Ethnography of the Middle East

Course: Contemporary Ethnography of the Middle East (MENAS 375)
Credits: 3
Semester: summer
Location: Amman, Jordan
Program: Arizona in Jordan

This Arizona in Jordan course is intended to shed light on the diversity of cultures, everyday lives and experiences of peoples in the Middle East. Given that this course is taught abroad, students will not only learn about methodological and ethnographic approaches, and theoretical frameworks, but they will also be asked to experience and utilize classroom learnings in the field.

The course will focus on different examples of ethnographic representations of Middle Eastern societies as alternative methods of understanding social and cultural complexities, stressing the disciplinary contributions of anthropology. The course will examine too the macro processes of social change, i.e. modernization and globalization, and the micro level analyses addressing specific settings, social conditions, activities and life experiences. There will be a broad overview of the region will particular emphasis on the experience of Jordan.

The course consists of lectures, class discussions and student presentations.

Increased knowledge about peoples and cultures of the Middle East. Ability to challenge homogenizing and essentialist accounts about the region and its people. Awareness about the relationship between representations of the Middle East and preconceptions. Capability to identify different methodological and theoretical approaches in the context of 'fieldwork', i.e. 'participant observation', surveys, questionnaires, oral and life histories.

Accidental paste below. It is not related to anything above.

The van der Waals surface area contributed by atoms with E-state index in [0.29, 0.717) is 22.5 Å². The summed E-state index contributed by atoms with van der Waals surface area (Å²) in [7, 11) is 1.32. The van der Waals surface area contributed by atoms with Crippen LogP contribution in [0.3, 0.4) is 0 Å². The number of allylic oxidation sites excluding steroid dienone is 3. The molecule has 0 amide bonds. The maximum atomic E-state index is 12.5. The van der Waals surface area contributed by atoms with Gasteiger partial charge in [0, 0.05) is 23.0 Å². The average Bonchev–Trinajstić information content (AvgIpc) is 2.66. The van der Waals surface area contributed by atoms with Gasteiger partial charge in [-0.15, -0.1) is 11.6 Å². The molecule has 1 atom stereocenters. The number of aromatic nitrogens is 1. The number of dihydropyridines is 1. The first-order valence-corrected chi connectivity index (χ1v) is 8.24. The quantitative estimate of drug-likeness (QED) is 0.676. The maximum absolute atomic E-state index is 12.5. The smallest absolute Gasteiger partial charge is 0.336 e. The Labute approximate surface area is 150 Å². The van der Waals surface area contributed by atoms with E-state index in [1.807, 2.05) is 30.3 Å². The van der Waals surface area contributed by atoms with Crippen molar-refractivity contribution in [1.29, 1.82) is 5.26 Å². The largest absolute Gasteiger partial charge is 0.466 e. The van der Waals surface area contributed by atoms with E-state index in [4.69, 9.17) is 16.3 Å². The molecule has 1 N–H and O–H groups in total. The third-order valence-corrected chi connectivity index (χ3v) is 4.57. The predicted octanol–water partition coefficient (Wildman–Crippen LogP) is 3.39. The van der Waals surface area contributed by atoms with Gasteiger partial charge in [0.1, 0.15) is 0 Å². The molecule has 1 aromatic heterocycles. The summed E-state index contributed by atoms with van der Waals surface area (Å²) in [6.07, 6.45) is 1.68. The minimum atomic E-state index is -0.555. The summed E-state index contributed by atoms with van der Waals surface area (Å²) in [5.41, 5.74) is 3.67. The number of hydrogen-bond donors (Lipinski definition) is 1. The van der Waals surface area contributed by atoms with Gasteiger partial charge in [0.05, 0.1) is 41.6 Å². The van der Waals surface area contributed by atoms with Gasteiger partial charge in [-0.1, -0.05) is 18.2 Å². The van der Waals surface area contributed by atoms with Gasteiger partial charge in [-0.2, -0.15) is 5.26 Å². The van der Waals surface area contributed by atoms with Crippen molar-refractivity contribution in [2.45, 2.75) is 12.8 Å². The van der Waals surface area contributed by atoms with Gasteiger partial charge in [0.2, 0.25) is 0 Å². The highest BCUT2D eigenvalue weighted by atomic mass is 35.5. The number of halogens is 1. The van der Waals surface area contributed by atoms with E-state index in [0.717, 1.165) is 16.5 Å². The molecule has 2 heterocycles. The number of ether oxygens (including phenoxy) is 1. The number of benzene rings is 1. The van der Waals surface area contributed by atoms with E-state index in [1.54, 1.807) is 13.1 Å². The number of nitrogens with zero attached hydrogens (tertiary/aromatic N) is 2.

Course Requirements
Students are expected to attend class regularly and to complete assigned readings prior to the class/week in which they will be discussed. Even though we are many thousands of miles from the University of Arizona, students are still expected to complete assignments in accordance with the UA Code of Academic Integrity, available at: Plagiarism will result in a failing grade for the assignment. For all assignments, late submission will be accepted only with prior consent of the instructor.

Syllabus Plan

Session One: Traditions and Culture

Week 1 Conceptualizing the Middle East and Orientalism

  • Said, Lockman, Eickelman (Section I)

Week 2 Cultural frameworks and Ethnographic histories

  • Geertz, Lindholm

Week 3 Populations and Social Hierarchies

  • Eickelman (II), Shryock
  • Country Report presentations

Session Two: Jordan and the Contemporary Middle East

Week 4 Religion, Language, and Minorities

  • Eickelman (III, IV), Antoun, Schwedler

Week 5 Representing Jordan

  • Alon, Layne

Week 6 Power and Authority: State and Opposition

  • Eickelman (V)
  • Final presentations (Wednesday)


Required Texts (bring with you!):

  • Dale Eickelman (2001). The Middle East and Central Asia: An Anthropological Approach. Pearson, 4th edition.
  • Allegra Stratton (2008) Muhajababes: Meet the New Middle East – Cool, Sexy and Devout. Melville House.
  • Mark LeVine (2008). Heavy Metal Islam: Rock, Resistance, and the Struggle for the Soul of Islam. Broadway Publishing.


Articles/Chapters (will be provided):

--Clifford Geertz (1973) Thick Description: Toward an Interpretive Theory of Culture
--Charles Lindholm (1995) The New Middle Eastern Ethnography
--Edward Said (1978) Orientalism (intro and chapter 1)
--Zachary Lockman (2004) Contending Visions of the Middle East (chapter 2)
--Yoav Alon (2009) The Making of Jordan: Tribes, Colonialism and the Modern State (introduction)
--Andrew Shryock (2004) The New Jordanian Hospitality: House, Host, and Guest in the Culture of Public Display
--Linda Layne (1989) The Dialogics of Tribal Self-Representation in Jordan
--Richard Antoun (1989) Muslim Preacher in the Modern World: A Jordanian Case Study in Comparative Perspective
--Jillian Schwedler (2007) Faith in Moderation: Islamic Parties in Jordan and Yemen (intro, chapters 7 & 8)


Fieldwork Project: Ethnography of an Amman Café